Mobility as a Service – One Size Doesn’t Fit All

There’s an article over on parknews.biz about automakers not wanting you to by cars. It’s rather interesting – The authors posit that with billions of people moving into cities, by 2050 individual ownership of automobiles will be impossible and modes of travel like ride-hailing services, public transportation, e-bikes, e-scooters and, eventually, robo-taxis will be the way people will get around. This “Mobility as a Service” has automobile companies, not wanting to be left out of this transportation market and moving slowly away from selling individual vehicles.

As usual, the biases of the authors take over. Note that private vehicles aren’t even mentioned as a possible way for people to get around. They point out that 94% of the time POVs are not in use. Let’s think about that for a minute. My car is 14 years old and runs great. However, if it had been on the road say 75% of the time, rather than six, It would have 12.5 times as many miles on the odometer, or two million miles.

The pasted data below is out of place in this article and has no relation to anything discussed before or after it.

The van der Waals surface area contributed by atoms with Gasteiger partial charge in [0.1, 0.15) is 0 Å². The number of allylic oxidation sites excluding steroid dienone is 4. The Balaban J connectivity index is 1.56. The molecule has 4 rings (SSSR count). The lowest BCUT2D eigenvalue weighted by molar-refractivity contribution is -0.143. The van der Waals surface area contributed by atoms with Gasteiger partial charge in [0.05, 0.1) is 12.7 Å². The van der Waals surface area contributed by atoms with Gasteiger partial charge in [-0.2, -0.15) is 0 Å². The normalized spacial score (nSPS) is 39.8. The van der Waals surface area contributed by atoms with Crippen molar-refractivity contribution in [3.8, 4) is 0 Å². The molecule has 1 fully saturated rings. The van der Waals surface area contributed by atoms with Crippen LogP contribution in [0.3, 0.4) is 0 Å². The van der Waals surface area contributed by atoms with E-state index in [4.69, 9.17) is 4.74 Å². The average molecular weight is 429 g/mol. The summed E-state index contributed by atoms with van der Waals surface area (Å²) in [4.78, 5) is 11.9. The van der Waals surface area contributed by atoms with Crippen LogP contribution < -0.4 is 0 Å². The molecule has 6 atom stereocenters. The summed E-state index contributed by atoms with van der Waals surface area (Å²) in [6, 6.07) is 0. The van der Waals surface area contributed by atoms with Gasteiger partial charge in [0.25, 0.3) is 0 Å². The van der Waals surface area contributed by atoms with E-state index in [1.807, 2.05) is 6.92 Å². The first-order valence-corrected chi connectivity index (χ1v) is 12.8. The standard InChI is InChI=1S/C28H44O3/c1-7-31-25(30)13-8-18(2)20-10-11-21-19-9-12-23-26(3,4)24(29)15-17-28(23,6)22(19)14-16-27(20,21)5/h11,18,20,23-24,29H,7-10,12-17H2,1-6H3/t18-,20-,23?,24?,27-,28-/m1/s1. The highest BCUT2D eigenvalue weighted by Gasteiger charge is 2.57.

In Elon Musk’s world, where you rent out you car to others to keep it on the road, or in the article’s author’s world where AVs are in constant motion, what kind of technology will exist where vehicles run around 150,000 miles a year. Just how long do we expect them to last before replacement? How high will be the maintenance costs? How do those numbers factor in?

In any event, no matter how long they can run, will folks not living in megalopolises want to take scooters and bikes on 20 mile trips to the store, or school? Roughly three billion people will not be living in these huge cities. How are all these folks going to get around? My guess – POVs.

Seems like a pretty large market to me. Just some things to think about.


Share Button
Bookmark the permalink.

2 Responses to Mobility as a Service – One Size Doesn’t Fit All

Leave a Reply

Your email address will not be published. Required fields are marked *

This site uses Akismet to reduce spam. Learn how your comment data is processed.